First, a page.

This happened because people actually took safety more seriously now that the state wasn’t requiring them to get a state permit. Instructors I talked to in Arizona said their state-mandated classes went down, but students taking other, more comprehensive, classes went up. Without the state saying “This 3-8 hour class is all you need,” people went above and beyond the old minimums to make sure they were safer while the people who were really a problem (criminals and people with severe mental issues) were never getting a permit to begin with.
Agree or disagree with all of this, it’s well established that making people take personal responsibility for their safety leads to lower rates of undesired outcomes. Telling people that the rules will save them leads to more rule following, but less common sense. It’s all about balance.
“Safety First” and “Your Safety is Our Responsibility” May Have Failed Autonomous Driving Programs, Too
Drivers knew that FSD safety was still legally their responsibility, and they took it seriously. Compare this to Uber, which took responsibility for their test drivers’ safety and had one watch reality TV while the vehicle ran over a cyclist. Venture Beat tells us that Waymo’s trained test drivers were involved in 18 accidents in 20 months. These companies have or had great training programs, but taking responsibility away from drivers with an overly formalized process may have paradoxically created the very problems they were trying to prevent.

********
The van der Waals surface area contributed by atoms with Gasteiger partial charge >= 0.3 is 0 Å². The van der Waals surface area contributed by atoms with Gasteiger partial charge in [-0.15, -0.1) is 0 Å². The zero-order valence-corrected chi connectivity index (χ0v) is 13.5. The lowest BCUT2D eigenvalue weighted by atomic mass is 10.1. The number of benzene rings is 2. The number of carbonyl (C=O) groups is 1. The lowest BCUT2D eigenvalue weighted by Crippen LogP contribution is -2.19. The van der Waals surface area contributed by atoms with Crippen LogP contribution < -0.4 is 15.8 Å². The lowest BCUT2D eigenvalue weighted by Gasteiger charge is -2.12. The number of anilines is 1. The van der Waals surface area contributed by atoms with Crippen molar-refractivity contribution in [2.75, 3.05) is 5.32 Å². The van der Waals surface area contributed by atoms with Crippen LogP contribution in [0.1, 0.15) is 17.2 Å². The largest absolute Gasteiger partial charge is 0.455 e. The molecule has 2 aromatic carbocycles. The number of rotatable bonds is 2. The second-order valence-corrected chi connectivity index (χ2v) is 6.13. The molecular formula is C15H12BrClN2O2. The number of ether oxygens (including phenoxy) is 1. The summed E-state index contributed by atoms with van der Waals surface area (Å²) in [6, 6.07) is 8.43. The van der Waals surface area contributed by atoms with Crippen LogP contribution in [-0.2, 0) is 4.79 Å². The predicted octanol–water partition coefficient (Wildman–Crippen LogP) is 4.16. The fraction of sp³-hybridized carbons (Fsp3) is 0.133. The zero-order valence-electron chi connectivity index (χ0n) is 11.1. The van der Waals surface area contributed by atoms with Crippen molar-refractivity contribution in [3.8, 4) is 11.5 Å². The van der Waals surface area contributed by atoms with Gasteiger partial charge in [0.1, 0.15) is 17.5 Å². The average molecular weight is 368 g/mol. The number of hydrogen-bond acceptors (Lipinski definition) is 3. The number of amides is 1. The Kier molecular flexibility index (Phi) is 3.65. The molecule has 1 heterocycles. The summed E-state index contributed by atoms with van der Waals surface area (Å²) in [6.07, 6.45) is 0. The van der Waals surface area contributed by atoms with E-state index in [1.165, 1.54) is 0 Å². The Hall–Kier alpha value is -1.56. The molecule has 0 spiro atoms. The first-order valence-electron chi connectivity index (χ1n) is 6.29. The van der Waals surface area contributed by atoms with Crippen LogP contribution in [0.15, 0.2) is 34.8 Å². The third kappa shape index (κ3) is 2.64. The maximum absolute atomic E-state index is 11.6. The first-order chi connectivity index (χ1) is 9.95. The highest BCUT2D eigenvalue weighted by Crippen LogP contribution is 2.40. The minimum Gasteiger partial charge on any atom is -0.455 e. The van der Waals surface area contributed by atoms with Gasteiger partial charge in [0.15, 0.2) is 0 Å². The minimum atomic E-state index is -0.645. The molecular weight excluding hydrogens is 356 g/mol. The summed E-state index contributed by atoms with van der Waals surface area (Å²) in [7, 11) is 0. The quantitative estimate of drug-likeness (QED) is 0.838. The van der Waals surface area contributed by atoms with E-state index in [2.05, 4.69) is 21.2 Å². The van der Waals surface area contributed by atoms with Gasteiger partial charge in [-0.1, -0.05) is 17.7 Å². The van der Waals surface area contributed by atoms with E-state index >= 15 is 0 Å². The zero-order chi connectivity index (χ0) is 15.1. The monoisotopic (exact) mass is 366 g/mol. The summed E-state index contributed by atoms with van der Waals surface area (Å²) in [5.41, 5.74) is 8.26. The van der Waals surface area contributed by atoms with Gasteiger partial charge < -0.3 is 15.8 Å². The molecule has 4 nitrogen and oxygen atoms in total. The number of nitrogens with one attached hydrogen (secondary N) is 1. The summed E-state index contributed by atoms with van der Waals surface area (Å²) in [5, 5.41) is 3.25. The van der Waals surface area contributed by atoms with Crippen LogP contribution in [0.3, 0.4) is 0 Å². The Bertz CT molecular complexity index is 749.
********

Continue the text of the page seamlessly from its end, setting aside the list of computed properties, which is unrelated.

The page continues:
The key takeaway here is that you want autonomous vehicle testing to be safe, but you don’t want to make test drivers fall into the complacency trap. Delusions like “Safety First” rob us of perspective. “Your safety is our responsibility” robs people of the personal responsibility and common sense needed to actually keep people safe.
Don’t get me wrong. We need safety rules and we need safety training for unusually dangerous activities, but those rules and that training needs to complement and enhance common sense rather than try to micromanage people and take common sense away from the situation. Given the experience most drivers have, it might be that special training backfires at worst and doesn’t help at best.
Even if I’m totally wrong to listen to Mike Rowe, I was definitely wrong and Elon was right. Nearly three months have gone by with the FSD beta without serious incident. People didn’t need special training to test the FSD beta software.